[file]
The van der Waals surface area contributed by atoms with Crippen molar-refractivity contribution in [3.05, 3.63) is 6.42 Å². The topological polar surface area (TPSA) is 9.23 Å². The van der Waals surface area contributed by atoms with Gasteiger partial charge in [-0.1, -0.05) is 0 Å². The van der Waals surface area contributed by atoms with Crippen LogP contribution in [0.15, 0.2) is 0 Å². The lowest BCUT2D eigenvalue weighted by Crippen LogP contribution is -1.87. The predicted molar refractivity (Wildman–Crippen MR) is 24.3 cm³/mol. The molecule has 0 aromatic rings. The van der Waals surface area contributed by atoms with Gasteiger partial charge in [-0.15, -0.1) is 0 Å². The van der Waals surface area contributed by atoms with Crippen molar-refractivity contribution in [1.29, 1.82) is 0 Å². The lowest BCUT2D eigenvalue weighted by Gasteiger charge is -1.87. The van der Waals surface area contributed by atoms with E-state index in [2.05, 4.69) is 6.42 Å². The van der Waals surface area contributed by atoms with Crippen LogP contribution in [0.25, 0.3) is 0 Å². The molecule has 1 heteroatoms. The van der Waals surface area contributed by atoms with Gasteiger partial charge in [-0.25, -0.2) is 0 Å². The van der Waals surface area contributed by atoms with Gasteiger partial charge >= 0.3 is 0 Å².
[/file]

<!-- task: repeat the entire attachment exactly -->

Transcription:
The van der Waals surface area contributed by atoms with Crippen molar-refractivity contribution in [3.05, 3.63) is 6.42 Å². The topological polar surface area (TPSA) is 9.23 Å². The van der Waals surface area contributed by atoms with Gasteiger partial charge in [-0.1, -0.05) is 0 Å². The van der Waals surface area contributed by atoms with Crippen LogP contribution in [0.15, 0.2) is 0 Å². The lowest BCUT2D eigenvalue weighted by Crippen LogP contribution is -1.87. The predicted molar refractivity (Wildman–Crippen MR) is 24.3 cm³/mol. The molecule has 0 aromatic rings. The van der Waals surface area contributed by atoms with Gasteiger partial charge in [-0.15, -0.1) is 0 Å². The van der Waals surface area contributed by atoms with Crippen molar-refractivity contribution in [1.29, 1.82) is 0 Å². The lowest BCUT2D eigenvalue weighted by Gasteiger charge is -1.87. The van der Waals surface area contributed by atoms with E-state index in [2.05, 4.69) is 6.42 Å². The van der Waals surface area contributed by atoms with Crippen LogP contribution in [0.25, 0.3) is 0 Å². The molecule has 1 heteroatoms. The van der Waals surface area contributed by atoms with Gasteiger partial charge in [-0.25, -0.2) is 0 Å². The van der Waals surface area contributed by atoms with Gasteiger partial charge >= 0.3 is 0 Å².